Posted: Mar 13, 2013 
Major grant will fund investigations into limits of quantum theory

(Nanowerk News) A University of Southampton academic has received a major research grant to help him explore the limitations of quantum theory.

Dr Hendrik Ulbricht, a Reader in Physics and Astronomy, has been awarded nearly £500,000 by the John Templeton Foundation in the US.

Sir John Templeton, the late American millionaire, investor and philanthropist, created the Foundation to encourage scientists and students across the globe to explore fundamental, big questions in astronomy and cosmology that engage groundbreaking ideas on the nature of the Universe and the foundations of physics.

Dr Ulbricht and his team will be using the grant to fund experiments to investigate whether there is a limit to quantum mechanics and also to fund two new PhD students for three years.

“Quantum theory is the most fundamental and most precise description of our understanding of all the processes happening in the Universe, with the exception of gravity. Quantum theory is based on a clear mathematical apparatus and has enormous significance for the natural sciences. It also has phenomenal predictive success and plays a critical role for almost all modern technology. Therefore, to discover universal limits of this theory would have a significant impact,” said Dr Ulbricht.

Previously Dr Ulbricht and his team have been exploring the theoretical possibility of conducting experiments to discover whether there is a limit to quantum theory or not. This grant will allow them to set up and conduct that experiment using matter wave interferometry of nanoparticles between 10 nanometres and 100 nanometres in diameter. They will be able to work faster, to concentrate on the physics, and to compete with strong groups around the world.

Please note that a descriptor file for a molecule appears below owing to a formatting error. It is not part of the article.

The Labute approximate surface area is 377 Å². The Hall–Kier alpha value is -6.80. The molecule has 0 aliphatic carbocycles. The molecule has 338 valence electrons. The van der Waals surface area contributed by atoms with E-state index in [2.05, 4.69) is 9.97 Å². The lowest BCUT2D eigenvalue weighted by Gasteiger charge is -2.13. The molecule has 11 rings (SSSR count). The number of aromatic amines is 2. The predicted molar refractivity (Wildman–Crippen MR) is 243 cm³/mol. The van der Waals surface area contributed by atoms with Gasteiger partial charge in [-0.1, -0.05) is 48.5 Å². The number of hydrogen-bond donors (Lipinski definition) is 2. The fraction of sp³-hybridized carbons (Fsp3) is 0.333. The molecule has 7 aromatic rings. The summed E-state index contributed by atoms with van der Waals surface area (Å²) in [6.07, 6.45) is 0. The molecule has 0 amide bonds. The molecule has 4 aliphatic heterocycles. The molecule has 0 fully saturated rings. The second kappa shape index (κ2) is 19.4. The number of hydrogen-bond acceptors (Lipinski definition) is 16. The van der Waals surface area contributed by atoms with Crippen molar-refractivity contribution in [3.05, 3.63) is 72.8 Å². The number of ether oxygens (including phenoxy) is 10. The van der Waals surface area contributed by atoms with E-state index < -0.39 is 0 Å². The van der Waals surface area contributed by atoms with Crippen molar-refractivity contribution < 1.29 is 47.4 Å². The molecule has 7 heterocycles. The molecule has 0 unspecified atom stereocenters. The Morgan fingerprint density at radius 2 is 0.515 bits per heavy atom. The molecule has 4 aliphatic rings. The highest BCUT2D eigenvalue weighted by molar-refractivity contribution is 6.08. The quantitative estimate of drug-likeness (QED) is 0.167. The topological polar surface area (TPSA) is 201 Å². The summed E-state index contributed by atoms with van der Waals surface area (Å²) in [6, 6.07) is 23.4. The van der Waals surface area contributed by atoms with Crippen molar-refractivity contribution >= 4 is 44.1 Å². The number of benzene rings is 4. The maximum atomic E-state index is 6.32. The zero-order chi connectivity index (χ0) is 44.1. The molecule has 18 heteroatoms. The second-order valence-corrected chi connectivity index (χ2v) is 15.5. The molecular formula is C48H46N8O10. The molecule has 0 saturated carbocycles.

They will generate a very fragile state of matter called a quantum superposition state that describes the possibility for a single particle to be in two or more states at a time. The experiment will be based on Physicist Erwin Schro¨dinger’s Cat paradox where the cat is in a superposition state of both half alive and half dead. The team will try to generate a Schro¨dinger Cat using freeflying nanoparticles at the mesoscopic scale.

“If quantum theory is unlimited we should be able to generate a quantum superposition state for very massive particles such as nanoparticles. However, if quantum theory is not valid we will be unable to generate this superposition. We simply want to test which of the two alternatives is correct and therefore if quantum theory has any limitations,” said Dr Ulbricht.

“Ultimately we would like to try and extend this experiment to really macroscopic scales – to things that can be seen with the naked eye,” he added. The team will be collaborating with theoreticians in Mumbai, in India, and Trieste, in Italy.

“Our project has the potential to represent a big step forward on the road to the discovery of possible limitations of quantum theory and a even more fundamental underlying new theory, which would be a breakthrough for the foundations of physics. With this Templeton Foundation grant and hopefully more funding in the future, the University of Southampton can be one of the first places in the world to observe mesoscopic or even macroscopic superposition,” said Dr Ulbricht.